The Benefits of Taking your Kids Camping

Here's why you should consider a family camping trip, even if it seems like a hassle
Staff Writer


Anna CampbellThe suggestion of combining children with camping might be a hard sell for some families. Let’s be honest, forcibly removing the kids from their phones and tablets, plonking them in the middle of a forest, then getting them to help you set up a tent – for a week or longer – can sound like a bit of a nightmare.

Nonetheless, there are some fantastic benefits that children will miss out on if they never get to try their hand at camping, which could make the whole holiday (nightmares and all) well worth it.

They'll learn new skills.
One of the greatest aspects of camping is that it forces you to rely on yourself. You have to erect your own shelter, build your own fire and cook your own food. Admittedly, some campsites offer all the amenities you need, but if you’re going to do it ‘properly,’ you’ll want to get as basic as possible.

This is a brilliant way to get your kids to learn some survival skills they might never learn otherwise (it will be important to learn how to do these things yourself first, of course). To be fair, you might never need to know how to build a fire, but it’s still important to know how. People often end up in dangerous situations by mistake and basic survival skills can make all the difference. That might sound a little overdramatic, but who knows when your car might break down in winter, miles from the nearest town.

It's good for their health.
There’s also a lot to be said for the health benefits of a camping holiday. For a start, it means getting away from all the artificial light we’re exposed to on a daily basis. Why is this important? Well, keeping our circadian rhythm in check – essentially the body’s natural cycle – is good for us, particularly when it comes to sleep. Being exposed to the sun’s natural light cycle plays a big part in that and that’s something we don’t really experience much anymore. A week away from street lights and bedside lamps can do wonders.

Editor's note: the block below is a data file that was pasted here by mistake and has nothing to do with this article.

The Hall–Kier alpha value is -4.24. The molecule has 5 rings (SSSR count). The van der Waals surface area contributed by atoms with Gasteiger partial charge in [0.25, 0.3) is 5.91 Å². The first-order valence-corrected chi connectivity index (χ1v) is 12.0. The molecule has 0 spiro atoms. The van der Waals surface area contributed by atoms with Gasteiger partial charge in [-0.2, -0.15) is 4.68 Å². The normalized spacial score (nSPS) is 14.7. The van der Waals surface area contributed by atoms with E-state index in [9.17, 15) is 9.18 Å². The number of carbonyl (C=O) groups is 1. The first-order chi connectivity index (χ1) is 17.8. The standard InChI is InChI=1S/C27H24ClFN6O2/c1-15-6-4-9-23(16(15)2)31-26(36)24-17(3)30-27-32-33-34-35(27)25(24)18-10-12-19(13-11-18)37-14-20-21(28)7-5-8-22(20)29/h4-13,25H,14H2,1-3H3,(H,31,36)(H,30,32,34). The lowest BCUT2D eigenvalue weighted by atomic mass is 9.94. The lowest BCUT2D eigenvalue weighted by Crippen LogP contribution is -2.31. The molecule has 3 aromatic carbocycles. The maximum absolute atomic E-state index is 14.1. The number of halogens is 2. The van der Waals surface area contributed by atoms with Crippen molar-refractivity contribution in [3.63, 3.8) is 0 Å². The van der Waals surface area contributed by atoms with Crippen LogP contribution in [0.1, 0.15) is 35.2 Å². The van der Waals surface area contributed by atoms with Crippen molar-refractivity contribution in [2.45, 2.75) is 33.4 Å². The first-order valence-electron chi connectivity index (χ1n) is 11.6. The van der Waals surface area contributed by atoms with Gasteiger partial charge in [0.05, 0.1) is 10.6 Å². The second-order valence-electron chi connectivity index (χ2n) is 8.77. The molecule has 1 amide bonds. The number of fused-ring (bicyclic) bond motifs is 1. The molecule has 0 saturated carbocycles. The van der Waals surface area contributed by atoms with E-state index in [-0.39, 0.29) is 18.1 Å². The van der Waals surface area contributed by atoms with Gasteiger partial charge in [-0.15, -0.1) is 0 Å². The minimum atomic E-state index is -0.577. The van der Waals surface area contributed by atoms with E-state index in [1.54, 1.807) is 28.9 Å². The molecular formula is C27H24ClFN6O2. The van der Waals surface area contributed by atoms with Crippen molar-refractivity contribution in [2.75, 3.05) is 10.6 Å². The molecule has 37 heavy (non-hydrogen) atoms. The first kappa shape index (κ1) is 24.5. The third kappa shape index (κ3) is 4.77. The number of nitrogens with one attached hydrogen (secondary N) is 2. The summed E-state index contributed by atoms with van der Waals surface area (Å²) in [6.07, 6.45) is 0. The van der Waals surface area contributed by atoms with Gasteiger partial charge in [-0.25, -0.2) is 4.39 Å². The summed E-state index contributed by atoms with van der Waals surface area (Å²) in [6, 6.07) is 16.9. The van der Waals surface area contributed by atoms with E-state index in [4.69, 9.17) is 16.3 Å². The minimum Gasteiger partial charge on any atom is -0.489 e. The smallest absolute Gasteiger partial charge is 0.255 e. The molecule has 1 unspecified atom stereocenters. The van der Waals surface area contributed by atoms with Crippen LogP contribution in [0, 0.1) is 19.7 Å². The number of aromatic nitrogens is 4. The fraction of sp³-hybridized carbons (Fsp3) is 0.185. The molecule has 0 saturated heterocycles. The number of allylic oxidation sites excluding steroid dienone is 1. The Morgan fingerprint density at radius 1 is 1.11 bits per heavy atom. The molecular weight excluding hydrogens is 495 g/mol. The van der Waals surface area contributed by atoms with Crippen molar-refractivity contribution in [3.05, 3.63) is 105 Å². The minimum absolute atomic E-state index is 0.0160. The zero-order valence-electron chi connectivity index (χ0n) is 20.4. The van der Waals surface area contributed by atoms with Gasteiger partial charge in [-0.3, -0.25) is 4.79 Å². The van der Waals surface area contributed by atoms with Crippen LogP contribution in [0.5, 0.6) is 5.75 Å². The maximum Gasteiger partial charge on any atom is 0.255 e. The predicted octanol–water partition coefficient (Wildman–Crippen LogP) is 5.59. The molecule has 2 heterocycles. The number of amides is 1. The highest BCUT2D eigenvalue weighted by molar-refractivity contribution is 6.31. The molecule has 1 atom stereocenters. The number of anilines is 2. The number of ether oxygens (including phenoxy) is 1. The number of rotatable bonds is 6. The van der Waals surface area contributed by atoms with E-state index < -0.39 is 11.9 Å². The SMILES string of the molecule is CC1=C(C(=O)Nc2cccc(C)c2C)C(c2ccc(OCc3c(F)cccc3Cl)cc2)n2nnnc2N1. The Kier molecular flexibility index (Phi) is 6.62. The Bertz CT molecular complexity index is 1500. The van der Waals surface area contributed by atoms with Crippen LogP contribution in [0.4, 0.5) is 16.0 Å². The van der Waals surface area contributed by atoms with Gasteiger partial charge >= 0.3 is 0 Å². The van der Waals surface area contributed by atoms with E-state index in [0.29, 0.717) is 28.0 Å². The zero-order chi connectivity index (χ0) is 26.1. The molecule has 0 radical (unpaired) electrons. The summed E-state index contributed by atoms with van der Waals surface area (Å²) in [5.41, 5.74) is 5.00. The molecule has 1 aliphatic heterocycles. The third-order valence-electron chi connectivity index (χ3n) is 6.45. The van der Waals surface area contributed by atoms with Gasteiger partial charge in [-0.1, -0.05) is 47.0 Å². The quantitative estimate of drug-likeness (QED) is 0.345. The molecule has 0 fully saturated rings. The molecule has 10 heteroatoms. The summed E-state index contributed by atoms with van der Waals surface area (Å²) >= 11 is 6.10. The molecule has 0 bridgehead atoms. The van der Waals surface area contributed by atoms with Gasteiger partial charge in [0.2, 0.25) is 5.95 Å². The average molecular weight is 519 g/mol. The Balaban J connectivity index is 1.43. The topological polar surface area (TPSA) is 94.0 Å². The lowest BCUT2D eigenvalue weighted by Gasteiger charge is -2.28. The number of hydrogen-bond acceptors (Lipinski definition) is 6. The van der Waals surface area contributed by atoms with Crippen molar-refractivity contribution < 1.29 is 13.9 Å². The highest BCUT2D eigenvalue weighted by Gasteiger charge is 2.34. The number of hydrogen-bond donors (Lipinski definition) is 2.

There’s also the fact that camping gets you away from the air pollution of cities and towns. It’s widely known that this can cause respiratory illnesses and it’s also said to be a contributing factor towards 29,000 premature deaths every year. If your child has asthma, getting some fresh air away from traffic fumes will be a welcome respite.

Camping is a great opportunity to get your kids exercising too, which is beneficial for the mind and body. Taking a hike, going for a bike ride, even chopping wood can get the heart pumping and burn calories. It also gives you a chance to enjoy a healthy diet. Microwaveable or convenience meals aren’t so easy to cook out in the forest, so you can plan out a healthy set of meals you can make from scratch – another useful skill for the kids, come to think of it.

It helps build family relationships.
There’s plenty of talk about how the increasing use of technology by children is causing problems with family relationships. Not everyone agrees of course, technology can be a great way to connect with family members as well, but it must be admitted that a smartphone or tablet encourages individual rather than group activities – although admittedly the same can be said for books too.

In the end, it’s never a bad thing to have the family engaging in activities together. The fewer barriers in the way, the easier this is, and camping can be a way to knock some of them down for a while. By getting everyone to join in with planning the trip, setting up on arrival, and taking part in physical activities, you can have everyone talking and enjoying each other’s company in a way that can sometimes be tough to encourage.

Where to Go:
For an enjoyable holiday, it’s important to find the right campsite based on your needs. Some families will be happy to head right out into the wilderness, while others might want to be a bit closer to home comforts. Here are a few resources that will help you find the best place for you and the kids: – This is perfect if you’ve already got an area to visit in mind. There’s even a chance to win a prize when you submit a review of a campsite.

Cool Camping – If you’re after something a bit different from a normal campsite, like glamping or korowai camping, take a look at this.

UK Campsite Finder – This map gives you a bunch of really good campsites if you don’t want to sift through a massive list of them.

Pitch Up – This one is particularly good if you want to go abroad, plus you can search by festival too.

Read More:
The Best National Parks for Camping
America’s Best Campgrounds


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